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Saturday, December 22, 2007

The FCC's preordained mistake

From Ryan Blethen in the Seattle Times:
The divergent views of the Republicans and Democrats on the Federal Communications Commission is a startling and yet informative glimpse into how the media cross-ownership ban was obliterated.

The commissioners' opening statements spoke volumes about the deep division at the FCC. The Republicans ­ Kevin Martin, Deborah Tate and Robert McDowell ­ spouted nonsense about multiple platforms providing competition, and how a failing newspaper can be saved by acquiring a broadcast outlet.

The new rule permits a company to own a newspaper and broadcast station in any of the nation's top 20 media markets as long as there are at least eight media outlets in the market. If the combination includes a television station, that station cannot be among the top four in that market. The FCC can grant a waiver to companies that
don't meet the criteria.

The FCC also made permanent 42 waivers, and made it possible for companies outside the top 20 markets to gain cross-ownership waivers. The Democrats Michael Copps and Jonathan Adelstein eloquently spoke about the need to preserve a diversity of voices in a democracy. "Central to our American democracy is a rich and varied supply of
news and information," Adelstein said.

Copps and Adelstein also explained the FCC's horrid process used to review media-ownership rules, which ignored the public's overwhelming support of the cross-ownership ban.

Copps: "Everywhere we go, the questions are the same: Why are we rushing to encourage more media-merger frenzy when we haven't addressed the demonstrated harms caused by previous media-merger frenzy?"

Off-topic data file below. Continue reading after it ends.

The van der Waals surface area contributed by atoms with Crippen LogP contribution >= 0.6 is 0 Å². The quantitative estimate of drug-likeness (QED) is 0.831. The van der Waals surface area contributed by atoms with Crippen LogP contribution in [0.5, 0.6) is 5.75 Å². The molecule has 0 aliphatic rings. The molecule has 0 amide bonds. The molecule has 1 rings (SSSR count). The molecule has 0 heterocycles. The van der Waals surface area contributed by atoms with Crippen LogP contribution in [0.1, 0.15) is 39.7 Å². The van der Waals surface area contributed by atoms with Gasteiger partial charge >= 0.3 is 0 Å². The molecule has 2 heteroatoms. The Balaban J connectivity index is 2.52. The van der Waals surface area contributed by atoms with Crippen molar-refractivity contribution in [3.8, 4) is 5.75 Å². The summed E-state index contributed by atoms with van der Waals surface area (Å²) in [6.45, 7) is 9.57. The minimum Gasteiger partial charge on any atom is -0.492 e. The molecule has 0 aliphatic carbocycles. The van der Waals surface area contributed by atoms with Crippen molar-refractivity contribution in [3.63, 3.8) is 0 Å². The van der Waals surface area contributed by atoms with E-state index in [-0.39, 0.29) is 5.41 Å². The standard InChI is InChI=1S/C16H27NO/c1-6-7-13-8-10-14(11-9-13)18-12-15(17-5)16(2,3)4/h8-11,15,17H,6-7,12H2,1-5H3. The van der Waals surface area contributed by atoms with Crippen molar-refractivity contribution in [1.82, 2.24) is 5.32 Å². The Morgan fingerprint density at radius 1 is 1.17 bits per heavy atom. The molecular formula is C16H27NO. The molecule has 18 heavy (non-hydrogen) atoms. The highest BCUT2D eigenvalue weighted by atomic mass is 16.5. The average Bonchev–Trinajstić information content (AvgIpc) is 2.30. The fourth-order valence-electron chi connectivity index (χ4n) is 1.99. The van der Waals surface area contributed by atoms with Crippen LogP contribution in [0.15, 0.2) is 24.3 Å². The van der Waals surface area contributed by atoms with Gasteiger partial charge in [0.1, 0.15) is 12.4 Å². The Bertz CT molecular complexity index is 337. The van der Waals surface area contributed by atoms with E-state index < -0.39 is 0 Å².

The question begs for an answer. Martin, McDowell and Tate all bragged about the deliberative, thorough and open process the commission embarked upon 18 months ago.

"I believe that the process we have engaged in over the past year and a half has been open, transparent, and thorough ­ a true example of our vibrant democracy at work," said Tate.

Life must be magical in Tate's sunshiny world. How she and McDowell rolled over as Martin continually abused the trust of his colleagues and the public is beyond explanation.

Anybody who pays attention to the FCC or covers it witnessed how Martin sprung proposals and hearings on the commission at the last minute, ignored Congress and the public's shouts to halt media consolidation, and ignored studies he commissioned that did not agree with a preordained outcome.

Adelstein and Copps highlighted in their statements how Martin continued with his cloaked process to the end. Copps said that at 9:44 p.m. Monday he received a revised draft of the proposal. Then at 1:57 a.m. Tuesday, the day of the vote, he was told of more revisions, then at 11:12 a.m. another bunch of changes were e-mailed as he was leaving his office for the vote.